NPR Debate on Utah Polygamy Ruling Shows Case's Far-Reaching Effects

NPR Debate on Utah Polygamy Ruling Shows Case's Far-Reaching Effects

On Dec. 23, I debated George Washington Law Prof. Jonathan Turley on NPR’s “On Point” regarding his court fight to legalize polygamy. This is a bigger issue for American society than it may seem at first, since it ultimately reflects two different views on the meaning of the U.S. Constitution and what it means to live in a free society.

As Breitbart News previously reported, on Dec. 13 Judge Clark Waddoup in Utah declared that the U.S. Constitution includes a right to marry more than one person at a time (i.e., polygamy) in Brown v. Buhman. Therefore, Utah’s law limiting marriage to two persons is invalid. One week later, another Utah federal judge declared a right to same-sex marriage and labeled all traditional-marriage laws “irrational.”

Waddoup’s opinion also goes beyond “traditional” polygamy of one man with multiple women, which is technically called polygyny. His ruling would also encompass polyandry (one woman with multiple men, almost unheard of in America, but found in some places in the Far East), and polyamory, which involves multiple men and women, usually in bisexual relationships and pushed by certain groups in the country.

There’s even a sexually graphic reality show on Showtime about this lifestyle choice, titled (unsurprisingly) “Polyamory.” And it undercuts arguments for gay marriage (which Turley also supports), since many polyamorists are physically attracted both to people of the same sex and the opposite sex and refuse to confine themselves to a sexual and relationship commitment with only one other person.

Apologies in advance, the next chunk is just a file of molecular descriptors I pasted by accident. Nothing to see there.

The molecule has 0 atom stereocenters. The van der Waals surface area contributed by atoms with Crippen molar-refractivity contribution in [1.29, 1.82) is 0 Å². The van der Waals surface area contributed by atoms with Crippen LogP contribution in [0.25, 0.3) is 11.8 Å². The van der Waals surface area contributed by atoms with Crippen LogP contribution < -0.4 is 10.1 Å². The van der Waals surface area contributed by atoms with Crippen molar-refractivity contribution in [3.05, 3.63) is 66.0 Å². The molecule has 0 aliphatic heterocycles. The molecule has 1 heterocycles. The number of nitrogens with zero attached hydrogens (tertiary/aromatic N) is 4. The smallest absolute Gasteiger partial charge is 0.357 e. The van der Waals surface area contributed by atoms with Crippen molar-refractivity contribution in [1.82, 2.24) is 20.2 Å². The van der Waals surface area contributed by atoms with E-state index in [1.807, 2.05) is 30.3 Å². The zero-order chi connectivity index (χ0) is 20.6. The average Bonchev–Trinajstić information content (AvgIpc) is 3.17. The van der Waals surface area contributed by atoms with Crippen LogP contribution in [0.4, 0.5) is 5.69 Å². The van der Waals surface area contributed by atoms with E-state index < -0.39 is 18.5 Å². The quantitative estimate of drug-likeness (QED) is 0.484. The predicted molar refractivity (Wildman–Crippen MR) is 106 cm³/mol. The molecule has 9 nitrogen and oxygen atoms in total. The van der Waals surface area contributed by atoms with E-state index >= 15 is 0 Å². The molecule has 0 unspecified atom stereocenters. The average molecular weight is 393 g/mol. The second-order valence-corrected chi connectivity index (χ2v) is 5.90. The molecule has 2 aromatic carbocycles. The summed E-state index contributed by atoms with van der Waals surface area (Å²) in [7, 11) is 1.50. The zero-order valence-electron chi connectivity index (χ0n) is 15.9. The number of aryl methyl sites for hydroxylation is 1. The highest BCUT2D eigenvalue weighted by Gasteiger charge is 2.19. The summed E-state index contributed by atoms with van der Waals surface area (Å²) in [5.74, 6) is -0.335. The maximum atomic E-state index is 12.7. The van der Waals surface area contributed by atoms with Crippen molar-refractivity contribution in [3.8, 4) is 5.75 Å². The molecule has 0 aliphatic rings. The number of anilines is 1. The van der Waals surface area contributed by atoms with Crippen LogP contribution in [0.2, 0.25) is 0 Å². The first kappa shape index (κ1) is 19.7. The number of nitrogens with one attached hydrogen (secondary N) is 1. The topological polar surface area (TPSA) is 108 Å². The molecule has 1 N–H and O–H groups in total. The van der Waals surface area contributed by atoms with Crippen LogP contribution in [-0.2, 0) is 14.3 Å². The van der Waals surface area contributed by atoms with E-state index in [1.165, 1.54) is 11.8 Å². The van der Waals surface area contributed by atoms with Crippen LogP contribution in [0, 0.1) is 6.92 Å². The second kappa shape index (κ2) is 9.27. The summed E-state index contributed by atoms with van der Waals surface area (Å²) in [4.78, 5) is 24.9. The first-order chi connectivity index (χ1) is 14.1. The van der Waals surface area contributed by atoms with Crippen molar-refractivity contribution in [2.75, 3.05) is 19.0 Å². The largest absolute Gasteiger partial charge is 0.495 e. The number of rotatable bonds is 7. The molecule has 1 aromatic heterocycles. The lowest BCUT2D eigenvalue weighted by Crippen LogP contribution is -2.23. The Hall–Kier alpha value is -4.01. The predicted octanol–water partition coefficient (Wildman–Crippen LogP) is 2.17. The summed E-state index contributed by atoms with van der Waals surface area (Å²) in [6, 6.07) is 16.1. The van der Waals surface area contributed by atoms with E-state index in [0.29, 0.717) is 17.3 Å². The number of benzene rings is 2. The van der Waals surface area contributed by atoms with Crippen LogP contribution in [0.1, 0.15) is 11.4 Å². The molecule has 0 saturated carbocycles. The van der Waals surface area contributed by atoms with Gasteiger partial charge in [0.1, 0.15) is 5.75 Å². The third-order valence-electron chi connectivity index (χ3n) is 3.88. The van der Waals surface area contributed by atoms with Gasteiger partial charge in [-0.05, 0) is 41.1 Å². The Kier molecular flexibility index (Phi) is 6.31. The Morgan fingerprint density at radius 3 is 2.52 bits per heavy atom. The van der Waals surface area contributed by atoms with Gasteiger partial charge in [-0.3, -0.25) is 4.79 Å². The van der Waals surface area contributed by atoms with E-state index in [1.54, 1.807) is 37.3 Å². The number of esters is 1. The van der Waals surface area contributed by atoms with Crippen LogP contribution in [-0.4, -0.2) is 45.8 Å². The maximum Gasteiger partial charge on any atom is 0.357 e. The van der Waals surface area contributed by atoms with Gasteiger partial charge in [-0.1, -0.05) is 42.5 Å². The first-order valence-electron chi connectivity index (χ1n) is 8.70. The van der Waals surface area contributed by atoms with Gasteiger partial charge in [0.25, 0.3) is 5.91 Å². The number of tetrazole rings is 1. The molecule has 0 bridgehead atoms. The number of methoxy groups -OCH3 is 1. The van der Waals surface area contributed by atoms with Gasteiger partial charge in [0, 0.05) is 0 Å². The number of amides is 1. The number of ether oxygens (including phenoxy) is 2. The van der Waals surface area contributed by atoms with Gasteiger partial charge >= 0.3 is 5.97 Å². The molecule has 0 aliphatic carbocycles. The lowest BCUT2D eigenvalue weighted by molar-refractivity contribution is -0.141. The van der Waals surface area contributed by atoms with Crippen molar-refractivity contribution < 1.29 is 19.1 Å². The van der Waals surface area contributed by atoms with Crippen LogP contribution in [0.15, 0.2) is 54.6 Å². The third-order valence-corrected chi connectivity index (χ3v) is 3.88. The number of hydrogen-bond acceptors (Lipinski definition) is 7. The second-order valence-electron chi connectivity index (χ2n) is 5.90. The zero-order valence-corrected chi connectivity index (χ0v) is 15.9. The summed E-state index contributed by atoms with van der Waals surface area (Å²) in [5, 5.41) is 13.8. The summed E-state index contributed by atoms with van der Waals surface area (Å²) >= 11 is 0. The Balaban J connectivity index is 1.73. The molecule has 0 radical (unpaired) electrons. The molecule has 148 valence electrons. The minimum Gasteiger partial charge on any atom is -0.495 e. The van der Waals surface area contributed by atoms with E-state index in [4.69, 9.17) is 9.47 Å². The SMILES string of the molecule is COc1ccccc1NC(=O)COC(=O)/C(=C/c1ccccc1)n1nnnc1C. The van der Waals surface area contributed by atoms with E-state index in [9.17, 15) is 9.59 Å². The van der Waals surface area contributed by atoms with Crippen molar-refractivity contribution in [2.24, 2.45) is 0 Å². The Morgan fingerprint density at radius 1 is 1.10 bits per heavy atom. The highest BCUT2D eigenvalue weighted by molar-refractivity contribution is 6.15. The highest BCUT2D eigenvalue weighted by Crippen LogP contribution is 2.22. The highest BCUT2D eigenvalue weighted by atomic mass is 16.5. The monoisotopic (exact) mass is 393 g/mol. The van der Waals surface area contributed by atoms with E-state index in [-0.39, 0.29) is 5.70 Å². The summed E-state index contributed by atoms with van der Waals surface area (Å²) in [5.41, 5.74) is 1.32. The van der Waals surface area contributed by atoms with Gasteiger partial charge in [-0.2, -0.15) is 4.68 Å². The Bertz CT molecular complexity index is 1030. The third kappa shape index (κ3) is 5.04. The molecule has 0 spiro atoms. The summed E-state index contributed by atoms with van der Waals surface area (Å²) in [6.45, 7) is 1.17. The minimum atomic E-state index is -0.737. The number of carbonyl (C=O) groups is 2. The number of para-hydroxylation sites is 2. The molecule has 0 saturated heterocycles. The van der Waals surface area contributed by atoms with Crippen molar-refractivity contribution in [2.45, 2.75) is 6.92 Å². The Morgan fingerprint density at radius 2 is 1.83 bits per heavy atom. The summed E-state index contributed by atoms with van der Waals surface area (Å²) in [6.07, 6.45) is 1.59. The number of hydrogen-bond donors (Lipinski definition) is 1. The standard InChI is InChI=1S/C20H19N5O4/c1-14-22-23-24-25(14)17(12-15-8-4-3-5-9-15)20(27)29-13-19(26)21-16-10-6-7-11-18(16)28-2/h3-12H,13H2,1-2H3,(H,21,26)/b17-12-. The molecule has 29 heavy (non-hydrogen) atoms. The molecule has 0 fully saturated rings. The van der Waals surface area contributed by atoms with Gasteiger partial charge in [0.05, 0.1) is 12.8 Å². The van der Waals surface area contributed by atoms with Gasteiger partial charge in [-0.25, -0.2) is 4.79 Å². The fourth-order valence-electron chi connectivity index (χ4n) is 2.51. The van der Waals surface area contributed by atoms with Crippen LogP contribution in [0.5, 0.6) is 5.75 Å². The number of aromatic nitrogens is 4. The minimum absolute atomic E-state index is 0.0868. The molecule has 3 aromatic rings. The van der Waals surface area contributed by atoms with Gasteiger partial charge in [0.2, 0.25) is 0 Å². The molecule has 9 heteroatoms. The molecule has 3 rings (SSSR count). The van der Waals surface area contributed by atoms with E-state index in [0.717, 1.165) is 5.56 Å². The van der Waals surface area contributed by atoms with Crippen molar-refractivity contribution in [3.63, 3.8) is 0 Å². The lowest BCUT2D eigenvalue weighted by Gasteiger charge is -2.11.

Turley said during the interview that this should be a state-by-state issue, but that contradicts his core argument that this is a right in the U.S. Constitution. Since the Constitution is the Supreme Law of the Land, if something is a fundamental right in the Constitution, then no lawmakers–state or federal–can deny people that right. 

An NPR reporter on the show introducing the topic tried to minimize this case, assuring listeners, “Nothing has changed,” beyond the fact that polygamists can no longer be put in jail in Utah. That, too, is not true, especially the additional assurance that this does not lead to a right for official recognition of polygamous marriages.

Two things have changed. First, courts cannot enforce contracts that are against public policy. Part of this rule is that if a contract involves anything illegal, then courts are to consider it invalid. If polygamy is a crime, then a polygamous family cannot openly and deliberately mimic by contract most of the benefits of marriage, such as power of attorney for medical and legal issues, child custody, property rights, and inheritance through trusts, wills, and other estate-planning methods.

By striking down laws making polygamy a crime, all of those matters can now be guaranteed through private contract. Polygamists can essentially obtain most marriage benefits without official recognition or a marriage license. This was an almost complete victory for polygamists, in that there are only a few benefits they cannot get without a marriage license, such as state and federal welfare benefits and legal protections in court proceedings.

The second thing that has changed is this is designed to normalize polygamy. When the Supreme Court declared a right to homosexual sodomy in 2003 in Lawrence v. Texas, legal commentators and courts started citing this new right as the basis for additional rights. Many locales started teaching homosexuality in schools, and government nondiscrimination policies added sexual lifestyles and behaviors as protected classes alongside race and nationality.

It all became completely normalized. Shortly after that, courts started citing all of these items as the basis for declaring a right to homosexual marriage, which is now legal in 18 states (many through judicial fiat by courts citing these newly-declared rights, not the will of the voters).